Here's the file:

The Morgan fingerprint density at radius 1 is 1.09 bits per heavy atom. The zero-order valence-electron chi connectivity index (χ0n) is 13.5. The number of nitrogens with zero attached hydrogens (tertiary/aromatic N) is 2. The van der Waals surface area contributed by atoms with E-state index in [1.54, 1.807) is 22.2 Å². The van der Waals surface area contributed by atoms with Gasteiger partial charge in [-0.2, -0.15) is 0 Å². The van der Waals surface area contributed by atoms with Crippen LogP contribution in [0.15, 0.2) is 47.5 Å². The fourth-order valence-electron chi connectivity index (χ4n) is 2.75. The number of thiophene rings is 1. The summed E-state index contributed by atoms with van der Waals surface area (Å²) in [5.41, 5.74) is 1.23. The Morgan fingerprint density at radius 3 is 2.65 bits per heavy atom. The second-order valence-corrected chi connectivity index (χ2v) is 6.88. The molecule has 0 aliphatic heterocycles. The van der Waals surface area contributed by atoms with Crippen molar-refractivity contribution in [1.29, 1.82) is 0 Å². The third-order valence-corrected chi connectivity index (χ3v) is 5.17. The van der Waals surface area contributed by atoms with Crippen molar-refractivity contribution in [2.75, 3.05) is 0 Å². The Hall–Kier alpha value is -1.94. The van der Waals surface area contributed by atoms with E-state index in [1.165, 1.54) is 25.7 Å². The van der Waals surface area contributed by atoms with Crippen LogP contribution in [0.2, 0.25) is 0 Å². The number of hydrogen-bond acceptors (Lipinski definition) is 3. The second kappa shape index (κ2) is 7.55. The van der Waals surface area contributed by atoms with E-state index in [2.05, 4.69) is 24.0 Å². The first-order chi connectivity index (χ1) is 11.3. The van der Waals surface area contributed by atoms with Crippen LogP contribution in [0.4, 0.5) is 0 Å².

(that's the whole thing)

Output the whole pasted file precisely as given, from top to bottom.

The Morgan fingerprint density at radius 1 is 1.09 bits per heavy atom. The zero-order valence-electron chi connectivity index (χ0n) is 13.5. The number of nitrogens with zero attached hydrogens (tertiary/aromatic N) is 2. The van der Waals surface area contributed by atoms with E-state index in [1.54, 1.807) is 22.2 Å². The van der Waals surface area contributed by atoms with Gasteiger partial charge in [-0.2, -0.15) is 0 Å². The van der Waals surface area contributed by atoms with Crippen LogP contribution in [0.15, 0.2) is 47.5 Å². The fourth-order valence-electron chi connectivity index (χ4n) is 2.75. The number of thiophene rings is 1. The summed E-state index contributed by atoms with van der Waals surface area (Å²) in [5.41, 5.74) is 1.23. The Morgan fingerprint density at radius 3 is 2.65 bits per heavy atom. The second-order valence-corrected chi connectivity index (χ2v) is 6.88. The molecule has 0 aliphatic heterocycles. The van der Waals surface area contributed by atoms with Crippen molar-refractivity contribution in [1.29, 1.82) is 0 Å². The third-order valence-corrected chi connectivity index (χ3v) is 5.17. The van der Waals surface area contributed by atoms with Crippen molar-refractivity contribution in [2.75, 3.05) is 0 Å². The Hall–Kier alpha value is -1.94. The van der Waals surface area contributed by atoms with E-state index in [1.165, 1.54) is 25.7 Å². The van der Waals surface area contributed by atoms with Crippen LogP contribution in [0.2, 0.25) is 0 Å². The number of hydrogen-bond acceptors (Lipinski definition) is 3. The second kappa shape index (κ2) is 7.55. The van der Waals surface area contributed by atoms with E-state index in [2.05, 4.69) is 24.0 Å². The first-order chi connectivity index (χ1) is 11.3. The van der Waals surface area contributed by atoms with Crippen LogP contribution in [0.4, 0.5) is 0 Å².